Catholic dogma tells us, “The mystery of the Most Holy Trinity is the central mystery of Christian faith and life.  It is the mystery of God in himself,” (Catechism of the Catholic Church, No. 234).

Let’s start wrapping up by saying that this mystery is uniquely Christian in that God has revealed it to the world through Jesus Christ and no one else. God tells us about himself in this mystery.  He tells us that he is one, that he exists in a community of love and that he is beyond anything that we can imagine.  He invites us to engage with him as Father, Son and Holy Spirit and to come to know him in his fullness when we get to heaven.

Let us remember what he said to the Apostles.  “Go therefore and make disciples of all the nations, baptizing them in the name of the Father and the Son and the Holy Spirit,” (Mt 28:19).  Observe, the he commissions the Apostles to baptize in “the name” not “the names”.  Father, Son and Holy Spirit are one and three.  On another day “Jesus said to him, “Have I been so long with you, and yet you have not come to know Me, Philip? He who has seen Me has seen the Father; how can you say, ‘Show us the Father’?”(Jn 14:9).  If you have seen Christ, you have seen the Father.  It is the Holy Spirit who opens the eyes of faith to find the Father through Christ the Son.

My Princess

My Princess

Princess, if you have found Christ, then you have found the Father, because she who sees him sees the one who sent him.  This vision of faith is given to you by the Holy Spirit.

Stay tuned Princess . . . more to come on the Trinity.

Daddy 🙂


Published in: on May 4, 2014 at 10:10 PM  Leave a Comment  
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New Brothers Join the Franciscans of LIfe At a Historic Time in the History of the Church

This is a very special morning.  We have just received two new brothers into our community at a very special moment in the history of the Church.  Never before in the history of the Church have we seen two pontiffs canonized in one ritual.  In addition to that, their entrance into postulancy comes during the Easter Season, when the Church celebrates the glorified Christ who conquered death and restored us to life.  Let’s not forget that this week we celebrate Mercy Sunday, which was decreed by St. John Paul II.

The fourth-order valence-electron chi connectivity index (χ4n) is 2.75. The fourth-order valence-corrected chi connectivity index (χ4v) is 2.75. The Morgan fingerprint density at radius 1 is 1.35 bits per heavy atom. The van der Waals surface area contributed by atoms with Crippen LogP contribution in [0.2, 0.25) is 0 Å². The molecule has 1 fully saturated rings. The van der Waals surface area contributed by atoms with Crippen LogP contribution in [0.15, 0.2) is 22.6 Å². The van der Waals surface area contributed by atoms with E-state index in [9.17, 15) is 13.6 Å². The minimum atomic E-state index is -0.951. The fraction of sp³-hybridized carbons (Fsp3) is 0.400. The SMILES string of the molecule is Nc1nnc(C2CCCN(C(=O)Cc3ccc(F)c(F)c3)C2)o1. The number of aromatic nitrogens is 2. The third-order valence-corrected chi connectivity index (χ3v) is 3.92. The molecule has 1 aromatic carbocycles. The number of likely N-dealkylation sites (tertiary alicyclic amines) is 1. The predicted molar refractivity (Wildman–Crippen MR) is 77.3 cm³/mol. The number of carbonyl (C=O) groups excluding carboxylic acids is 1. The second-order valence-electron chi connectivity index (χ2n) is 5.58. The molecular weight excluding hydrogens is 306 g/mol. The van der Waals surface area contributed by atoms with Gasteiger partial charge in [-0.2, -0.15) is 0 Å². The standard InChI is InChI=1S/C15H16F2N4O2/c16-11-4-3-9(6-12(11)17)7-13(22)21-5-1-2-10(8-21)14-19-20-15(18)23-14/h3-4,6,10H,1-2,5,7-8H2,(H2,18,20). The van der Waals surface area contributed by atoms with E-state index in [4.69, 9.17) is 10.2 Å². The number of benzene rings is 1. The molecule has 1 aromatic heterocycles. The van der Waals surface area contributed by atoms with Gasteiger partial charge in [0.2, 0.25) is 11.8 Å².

As I said in my homily during the Liturgy of the Hours, St. John Paul did not pull Evangelium Vitae (Gospel of Life) out of his sleeve.  On the contrary, throughout the Gospels we see Christ healing the sick, protecting the innocent, crying for Lazarus and restoring him to life.  We hear Christ offering himself up as “life giving water” and “bread of life”.  Christ offers himself up as the Gospel of Life, as Evangelium Vitae.  He promised that all who believed him would have life in this world and the next. 

Our Holy Father St. Francis heard these words and took them to heart.  He embraced the Trinity with every fiber of his being and he became the great brother of all that is alive.  Brother was not just an ecclesial title for Brother Francis of Assisi.  Brother described what he was in relation to all created things, be they water, animals or people.  Francis realized that we are sons of the one Father.  We flow from the same source of life; therefore, we share one inherent dignity, the dignity of the sons of God, of whom Christ is the firstborn.